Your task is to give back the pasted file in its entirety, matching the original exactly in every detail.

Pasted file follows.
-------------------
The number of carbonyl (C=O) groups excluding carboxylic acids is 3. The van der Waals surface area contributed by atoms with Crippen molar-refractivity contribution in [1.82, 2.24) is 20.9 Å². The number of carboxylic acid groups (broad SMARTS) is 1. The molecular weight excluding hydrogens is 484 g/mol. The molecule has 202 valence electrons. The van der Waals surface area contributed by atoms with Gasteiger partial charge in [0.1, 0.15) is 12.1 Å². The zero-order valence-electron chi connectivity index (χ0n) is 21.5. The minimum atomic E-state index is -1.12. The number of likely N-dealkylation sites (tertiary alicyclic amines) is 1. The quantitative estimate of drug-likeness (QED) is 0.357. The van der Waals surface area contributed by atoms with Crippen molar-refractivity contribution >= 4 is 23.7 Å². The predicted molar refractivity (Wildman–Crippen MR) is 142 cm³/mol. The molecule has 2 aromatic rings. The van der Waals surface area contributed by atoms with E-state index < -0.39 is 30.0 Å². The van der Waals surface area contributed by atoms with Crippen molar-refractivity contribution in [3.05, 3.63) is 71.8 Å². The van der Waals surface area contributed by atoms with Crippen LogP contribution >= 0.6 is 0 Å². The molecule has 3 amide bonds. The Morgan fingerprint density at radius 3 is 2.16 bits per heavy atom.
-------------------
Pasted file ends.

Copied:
The number of carbonyl (C=O) groups excluding carboxylic acids is 3. The van der Waals surface area contributed by atoms with Crippen molar-refractivity contribution in [1.82, 2.24) is 20.9 Å². The number of carboxylic acid groups (broad SMARTS) is 1. The molecular weight excluding hydrogens is 484 g/mol. The molecule has 202 valence electrons. The van der Waals surface area contributed by atoms with Gasteiger partial charge in [0.1, 0.15) is 12.1 Å². The zero-order valence-electron chi connectivity index (χ0n) is 21.5. The minimum atomic E-state index is -1.12. The number of likely N-dealkylation sites (tertiary alicyclic amines) is 1. The quantitative estimate of drug-likeness (QED) is 0.357. The van der Waals surface area contributed by atoms with Crippen molar-refractivity contribution >= 4 is 23.7 Å². The predicted molar refractivity (Wildman–Crippen MR) is 142 cm³/mol. The molecule has 2 aromatic rings. The van der Waals surface area contributed by atoms with E-state index < -0.39 is 30.0 Å². The van der Waals surface area contributed by atoms with Crippen molar-refractivity contribution in [3.05, 3.63) is 71.8 Å². The van der Waals surface area contributed by atoms with Crippen LogP contribution >= 0.6 is 0 Å². The molecule has 3 amide bonds. The Morgan fingerprint density at radius 3 is 2.16 bits per heavy atom.